Browns assistant director of player development Kevin Mack was leaning back in his chair.
But only for about a minute after he had sat down the other day.
As the name "Denver Broncos" was mentioned the first time, he sat up. As the conversation continued and "Denver Broncos" was mentioned again and again and again, Mack not only kept sitting up but began leaning forward.
By the time the reporter had stopped talking, Mack, a little bit of fire in his eyes – really -- was nearly in a three-point stance, ready to take the handoff from Bernie Kosar, run past and through the likes of Karl Mecklenburg, Tom Jackson, Rulon Jones and Andre Townsend and sprint into the end zone with, this time, the winning score.
Yes, the Denver Broncos.
For everybody else in the current Browns organization, the mention of the Broncos means nothing. It's the same as bringing up the Washington Redskins, Houston Texans, San Diego Chargers and Jacksonville Jaguars.
These people – players, coaches and front office people – come from all over the country. They weren't here – maybe they weren't even born yet – when the Browns and Broncos tangled three times in a four-year period in the AFC Championship Game two decades ago.
If they were born and old enough to know better, and if they watched those games on TV, then rest assured they didn't view them with the same interest, fervor and passion as everyone in Cleveland and Northeast Ohio did as the Broncos not once, not even twice, but all three times defeated the Browns, twice in oh-so-excruciating fashion with The Drive (1986) and The Fumble (1987), and denied them a chance to go to the franchise's first Super Bowl.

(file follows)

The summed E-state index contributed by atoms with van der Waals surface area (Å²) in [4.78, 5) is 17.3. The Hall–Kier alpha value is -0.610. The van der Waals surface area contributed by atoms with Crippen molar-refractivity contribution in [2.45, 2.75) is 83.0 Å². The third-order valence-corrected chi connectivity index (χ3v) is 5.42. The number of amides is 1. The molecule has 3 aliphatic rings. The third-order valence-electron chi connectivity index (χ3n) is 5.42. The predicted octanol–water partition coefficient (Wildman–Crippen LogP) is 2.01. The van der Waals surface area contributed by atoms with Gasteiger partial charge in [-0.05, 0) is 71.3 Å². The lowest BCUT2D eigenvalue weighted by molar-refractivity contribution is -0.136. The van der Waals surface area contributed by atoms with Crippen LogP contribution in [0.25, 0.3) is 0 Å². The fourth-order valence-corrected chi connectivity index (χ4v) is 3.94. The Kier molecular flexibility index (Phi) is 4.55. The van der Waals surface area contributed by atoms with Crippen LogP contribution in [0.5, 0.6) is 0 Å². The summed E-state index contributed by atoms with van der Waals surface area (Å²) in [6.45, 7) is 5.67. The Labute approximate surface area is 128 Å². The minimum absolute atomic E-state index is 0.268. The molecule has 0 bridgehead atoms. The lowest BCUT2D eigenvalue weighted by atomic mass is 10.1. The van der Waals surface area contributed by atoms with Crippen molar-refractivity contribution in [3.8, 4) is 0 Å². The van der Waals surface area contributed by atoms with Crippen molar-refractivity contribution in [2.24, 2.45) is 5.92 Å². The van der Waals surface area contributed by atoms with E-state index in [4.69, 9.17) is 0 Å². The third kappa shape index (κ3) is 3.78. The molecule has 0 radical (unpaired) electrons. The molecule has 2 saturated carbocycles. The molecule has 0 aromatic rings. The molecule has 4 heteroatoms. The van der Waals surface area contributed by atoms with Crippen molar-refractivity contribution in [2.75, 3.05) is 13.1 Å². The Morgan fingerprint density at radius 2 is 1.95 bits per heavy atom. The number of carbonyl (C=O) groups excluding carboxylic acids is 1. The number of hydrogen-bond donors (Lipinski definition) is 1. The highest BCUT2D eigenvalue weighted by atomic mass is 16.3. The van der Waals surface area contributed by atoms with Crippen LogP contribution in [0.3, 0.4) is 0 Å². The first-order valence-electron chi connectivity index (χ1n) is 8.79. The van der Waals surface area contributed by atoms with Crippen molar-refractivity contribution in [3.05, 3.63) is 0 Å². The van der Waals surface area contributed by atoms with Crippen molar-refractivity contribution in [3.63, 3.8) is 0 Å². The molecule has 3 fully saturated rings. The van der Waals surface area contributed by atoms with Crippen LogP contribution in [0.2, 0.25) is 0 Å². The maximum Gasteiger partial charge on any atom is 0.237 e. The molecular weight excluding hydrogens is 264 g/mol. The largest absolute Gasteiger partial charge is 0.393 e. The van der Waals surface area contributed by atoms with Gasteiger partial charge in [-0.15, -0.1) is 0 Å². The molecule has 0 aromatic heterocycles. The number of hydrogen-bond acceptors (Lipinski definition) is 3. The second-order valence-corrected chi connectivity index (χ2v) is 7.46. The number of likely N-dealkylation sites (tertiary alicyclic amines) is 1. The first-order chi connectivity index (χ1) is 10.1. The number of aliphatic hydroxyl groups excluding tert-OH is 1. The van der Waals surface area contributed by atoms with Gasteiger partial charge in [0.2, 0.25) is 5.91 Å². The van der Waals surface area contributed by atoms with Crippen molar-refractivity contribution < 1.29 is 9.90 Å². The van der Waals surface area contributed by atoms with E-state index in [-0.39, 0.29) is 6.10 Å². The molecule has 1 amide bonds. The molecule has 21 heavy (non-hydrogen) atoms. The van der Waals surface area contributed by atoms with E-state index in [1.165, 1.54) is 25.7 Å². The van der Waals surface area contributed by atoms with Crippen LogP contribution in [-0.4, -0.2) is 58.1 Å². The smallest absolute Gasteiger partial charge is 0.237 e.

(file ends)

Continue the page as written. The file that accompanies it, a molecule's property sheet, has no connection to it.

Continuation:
When asked about the franchise's rivalry with the Broncos, if it meant anything personally to him since he had been here before in 1994 and '95, and if he would say anything to the players since they, too, are now Browns, Cleveland head coach Eric Mangini treated it with all the enthusiasm of making a balogna sandwich with two-day-old bread.
"I really look at it as, I always start with us," he said. "That's always my starting point, is what are we doing to control the things that we can control?
"If we take care of those things, if we do what we're supposed to do, then I feel like regardless of who we're playing, we're going to give ourselves the best chance to win. In terms of the historical part of it, it wasn't really something that I covered."
Lest he get run over by the running back late, great Browns radio play-by-play announcer Nev Chandler used to call "the Mack truck," Mangini had better not say that in front of old No. 34.
Or old No. 19 (Kosar), old No. 29 (Hanford Dixon), old No. 31 (Frank Minnifield), old No. 79 (Golic), old No. 57 (Clay Matthews) or old No. 63 (Cody Risien).
Or any of the number – literally and figuratively -- of other Browns on those teams in 1986, '87 and 89.